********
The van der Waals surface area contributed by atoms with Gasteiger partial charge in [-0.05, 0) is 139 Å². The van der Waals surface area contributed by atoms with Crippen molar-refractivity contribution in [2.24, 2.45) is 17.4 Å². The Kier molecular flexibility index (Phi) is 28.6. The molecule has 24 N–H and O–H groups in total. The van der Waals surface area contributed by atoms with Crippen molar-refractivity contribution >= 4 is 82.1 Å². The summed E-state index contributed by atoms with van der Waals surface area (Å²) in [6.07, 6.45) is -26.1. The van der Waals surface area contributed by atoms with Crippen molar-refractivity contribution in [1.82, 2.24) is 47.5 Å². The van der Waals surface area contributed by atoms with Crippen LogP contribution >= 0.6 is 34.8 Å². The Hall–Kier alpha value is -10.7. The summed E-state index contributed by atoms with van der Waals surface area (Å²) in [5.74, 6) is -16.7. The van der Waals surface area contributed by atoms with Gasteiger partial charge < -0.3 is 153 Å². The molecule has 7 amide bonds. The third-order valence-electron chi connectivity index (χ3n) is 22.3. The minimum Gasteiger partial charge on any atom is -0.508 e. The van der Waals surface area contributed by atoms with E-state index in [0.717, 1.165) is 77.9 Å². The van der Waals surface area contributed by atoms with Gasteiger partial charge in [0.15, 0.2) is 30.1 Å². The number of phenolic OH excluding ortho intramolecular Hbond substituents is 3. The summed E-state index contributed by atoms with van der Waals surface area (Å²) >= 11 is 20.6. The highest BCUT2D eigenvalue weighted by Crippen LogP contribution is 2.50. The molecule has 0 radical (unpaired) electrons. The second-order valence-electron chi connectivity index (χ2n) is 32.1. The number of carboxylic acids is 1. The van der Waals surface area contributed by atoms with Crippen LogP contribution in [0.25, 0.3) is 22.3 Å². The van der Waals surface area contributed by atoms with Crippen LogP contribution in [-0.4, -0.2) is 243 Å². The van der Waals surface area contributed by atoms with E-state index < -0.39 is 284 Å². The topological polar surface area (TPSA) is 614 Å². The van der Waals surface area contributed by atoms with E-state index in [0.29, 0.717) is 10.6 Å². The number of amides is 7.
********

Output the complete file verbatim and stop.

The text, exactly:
The van der Waals surface area contributed by atoms with Gasteiger partial charge in [-0.05, 0) is 139 Å². The van der Waals surface area contributed by atoms with Crippen molar-refractivity contribution in [2.24, 2.45) is 17.4 Å². The Kier molecular flexibility index (Phi) is 28.6. The molecule has 24 N–H and O–H groups in total. The van der Waals surface area contributed by atoms with Crippen molar-refractivity contribution >= 4 is 82.1 Å². The summed E-state index contributed by atoms with van der Waals surface area (Å²) in [6.07, 6.45) is -26.1. The van der Waals surface area contributed by atoms with Crippen molar-refractivity contribution in [1.82, 2.24) is 47.5 Å². The van der Waals surface area contributed by atoms with Crippen LogP contribution >= 0.6 is 34.8 Å². The Hall–Kier alpha value is -10.7. The summed E-state index contributed by atoms with van der Waals surface area (Å²) in [5.74, 6) is -16.7. The van der Waals surface area contributed by atoms with Gasteiger partial charge < -0.3 is 153 Å². The molecule has 7 amide bonds. The third-order valence-electron chi connectivity index (χ3n) is 22.3. The minimum Gasteiger partial charge on any atom is -0.508 e. The van der Waals surface area contributed by atoms with E-state index in [0.717, 1.165) is 77.9 Å². The van der Waals surface area contributed by atoms with Gasteiger partial charge in [0.15, 0.2) is 30.1 Å². The number of phenolic OH excluding ortho intramolecular Hbond substituents is 3. The summed E-state index contributed by atoms with van der Waals surface area (Å²) >= 11 is 20.6. The highest BCUT2D eigenvalue weighted by Crippen LogP contribution is 2.50. The molecule has 0 radical (unpaired) electrons. The second-order valence-electron chi connectivity index (χ2n) is 32.1. The number of carboxylic acids is 1. The van der Waals surface area contributed by atoms with Crippen LogP contribution in [0.25, 0.3) is 22.3 Å². The van der Waals surface area contributed by atoms with Crippen LogP contribution in [-0.4, -0.2) is 243 Å². The van der Waals surface area contributed by atoms with E-state index < -0.39 is 284 Å². The topological polar surface area (TPSA) is 614 Å². The van der Waals surface area contributed by atoms with E-state index in [0.29, 0.717) is 10.6 Å². The number of amides is 7.